Since the discovery that grains, yeast, and water can be transformed into delicious beer, humans have been seeking ways to enhance their brewing success. While ancient civilizations in Mesopotamia and Egypt brewed beer from bread and herbs, modern homebrewers have adopted more refined techniques throughout the brewing process, from mashing to fermenting to bottling or kegging.
One of the crucial steps in brewing, the mash, continues to provoke debates as passionate as the heated grains soaked in water that create wort. When brewing beer using all-grain methods, most people use a single infusion mash. However, if you want to impart unique characteristics to your brew, you might consider a more complex mashing technique called decoction mash.
Mashing is the process of soaking crushed malts (grains) in hot water to convert starches into sugars with the help of specialized enzymes.
Single Infusion Mashing
Single infusion mashing is a basic technique where you mix heated water (infusion) with crushed grains. The mixture is then held at a constant temperature, usually between 148°F and 162°F (64°C and 72°C), for a specific period, typically an hour. Afterward, you rinse the mixture with recirculated liquid and additional water to create wort.
Step Infusion Mashing
Step infusion mashing is similar to single infusion mashing but involves resting the mash at different temperatures during various stages. This can be achieved by directly heating the mash or adding heated adjuncts or unmalted grains such as corn, oats, or barley.
Decoction mashing is a type of step mashing where you remove part of the main mash, cook it separately for a designated duration, and then return it to the main mash. The term “decoction” refers to the portion of the mash that is removed. This process takes longer than a single infusion mash but can result in additional flavors, colors, and sugars.
Resting refers to leaving the mash undisturbed for a specific period to develop desired characteristics. For example, a protein rest breaks down protein chains that may cloud the beer, while a saccharification rest converts starches in the grain into fermentable sugars.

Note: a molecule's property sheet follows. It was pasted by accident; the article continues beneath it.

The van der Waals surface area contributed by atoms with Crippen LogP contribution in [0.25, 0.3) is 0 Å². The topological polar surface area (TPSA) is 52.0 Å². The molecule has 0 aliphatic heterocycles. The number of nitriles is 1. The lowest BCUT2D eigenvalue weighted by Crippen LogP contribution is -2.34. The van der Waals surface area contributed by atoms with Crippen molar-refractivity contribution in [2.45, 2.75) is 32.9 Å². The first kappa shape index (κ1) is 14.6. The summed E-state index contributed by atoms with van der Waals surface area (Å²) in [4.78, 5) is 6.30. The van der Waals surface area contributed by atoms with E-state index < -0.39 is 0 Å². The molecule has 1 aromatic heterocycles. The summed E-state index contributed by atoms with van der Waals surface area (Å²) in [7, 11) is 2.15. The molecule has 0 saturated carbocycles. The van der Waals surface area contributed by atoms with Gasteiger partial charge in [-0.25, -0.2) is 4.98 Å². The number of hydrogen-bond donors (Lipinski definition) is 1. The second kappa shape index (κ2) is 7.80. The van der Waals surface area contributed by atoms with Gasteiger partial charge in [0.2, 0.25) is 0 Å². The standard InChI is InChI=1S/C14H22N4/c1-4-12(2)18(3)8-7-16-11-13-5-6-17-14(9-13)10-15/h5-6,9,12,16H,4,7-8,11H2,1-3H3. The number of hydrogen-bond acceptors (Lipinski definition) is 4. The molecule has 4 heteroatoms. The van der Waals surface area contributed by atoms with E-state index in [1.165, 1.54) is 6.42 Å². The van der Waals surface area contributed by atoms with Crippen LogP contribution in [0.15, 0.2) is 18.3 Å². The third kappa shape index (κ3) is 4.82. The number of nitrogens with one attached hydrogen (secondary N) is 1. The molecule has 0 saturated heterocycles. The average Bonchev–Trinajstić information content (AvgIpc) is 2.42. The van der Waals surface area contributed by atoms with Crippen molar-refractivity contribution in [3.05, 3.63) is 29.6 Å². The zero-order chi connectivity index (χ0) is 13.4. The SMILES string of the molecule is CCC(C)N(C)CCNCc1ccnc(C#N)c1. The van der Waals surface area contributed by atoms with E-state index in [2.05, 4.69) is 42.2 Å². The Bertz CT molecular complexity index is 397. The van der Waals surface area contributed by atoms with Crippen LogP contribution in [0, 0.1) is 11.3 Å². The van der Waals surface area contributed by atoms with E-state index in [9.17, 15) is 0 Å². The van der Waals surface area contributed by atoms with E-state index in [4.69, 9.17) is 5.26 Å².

Wort is the liquid extracted from malt that contains sugars fermentable by yeast, ultimately resulting in the production of beer.
Why Use a Decoction Mash?
You might wonder, “Why go through the extra time and effort of a decoction mash when I can make fantastic beer with a single infusion mash?” The answer lies in the nature of modern grain.
Scientific insights have provided brewers with valuable knowledge about grains and how to optimize them for brewing. However, for most of human history (since around 3,500 BCE when beer brewing began), people did not understand how to manipulate enzymes. As a result, traditional brewing involved using undermodified grains that were not optimized for the best brewing outcomes.
The decoction mash was developed during a time when maximizing grain potential required multiple boiling processes to extract every fermentable sugar. Brewers in the past, without thermometers, used single, double, or even triple decoction methods.
To create the best wort possible, portions of the mash were removed, boiled separately, and reintroduced to the main mash at four temperature stages. This encouraged the grains to release their contents, resulting in highly fermentable wort.
Theoretically, one could decoct their mash two, three, or even more times. However, the most common methods are triple decoction, double decoction (which omits the acid rest to expedite the process), and single decoction (a shortcut for reaping the benefits of decoction without an extended brewing day).